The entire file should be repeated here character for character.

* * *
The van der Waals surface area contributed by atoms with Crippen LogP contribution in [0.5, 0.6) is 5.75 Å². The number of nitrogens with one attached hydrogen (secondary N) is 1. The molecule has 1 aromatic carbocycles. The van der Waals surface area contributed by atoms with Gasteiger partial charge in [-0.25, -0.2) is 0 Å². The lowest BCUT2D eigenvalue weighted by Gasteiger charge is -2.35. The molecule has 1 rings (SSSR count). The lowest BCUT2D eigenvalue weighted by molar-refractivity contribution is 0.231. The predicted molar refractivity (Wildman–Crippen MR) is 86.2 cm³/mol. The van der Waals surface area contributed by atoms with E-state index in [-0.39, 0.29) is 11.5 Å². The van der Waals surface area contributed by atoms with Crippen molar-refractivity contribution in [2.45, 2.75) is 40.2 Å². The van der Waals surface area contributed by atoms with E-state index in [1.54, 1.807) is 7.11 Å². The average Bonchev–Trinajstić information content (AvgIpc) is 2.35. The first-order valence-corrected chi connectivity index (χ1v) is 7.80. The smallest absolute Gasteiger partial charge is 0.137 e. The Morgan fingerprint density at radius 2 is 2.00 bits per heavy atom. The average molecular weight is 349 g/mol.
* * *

The van der Waals surface area contributed by atoms with Crippen LogP contribution in [0.5, 0.6) is 5.75 Å². The number of nitrogens with one attached hydrogen (secondary N) is 1. The molecule has 1 aromatic carbocycles. The van der Waals surface area contributed by atoms with Gasteiger partial charge in [-0.25, -0.2) is 0 Å². The lowest BCUT2D eigenvalue weighted by Gasteiger charge is -2.35. The molecule has 1 rings (SSSR count). The lowest BCUT2D eigenvalue weighted by molar-refractivity contribution is 0.231. The predicted molar refractivity (Wildman–Crippen MR) is 86.2 cm³/mol. The van der Waals surface area contributed by atoms with E-state index in [-0.39, 0.29) is 11.5 Å². The van der Waals surface area contributed by atoms with Crippen molar-refractivity contribution in [2.45, 2.75) is 40.2 Å². The van der Waals surface area contributed by atoms with E-state index in [1.54, 1.807) is 7.11 Å². The average Bonchev–Trinajstić information content (AvgIpc) is 2.35. The first-order valence-corrected chi connectivity index (χ1v) is 7.80. The smallest absolute Gasteiger partial charge is 0.137 e. The Morgan fingerprint density at radius 2 is 2.00 bits per heavy atom. The average molecular weight is 349 g/mol.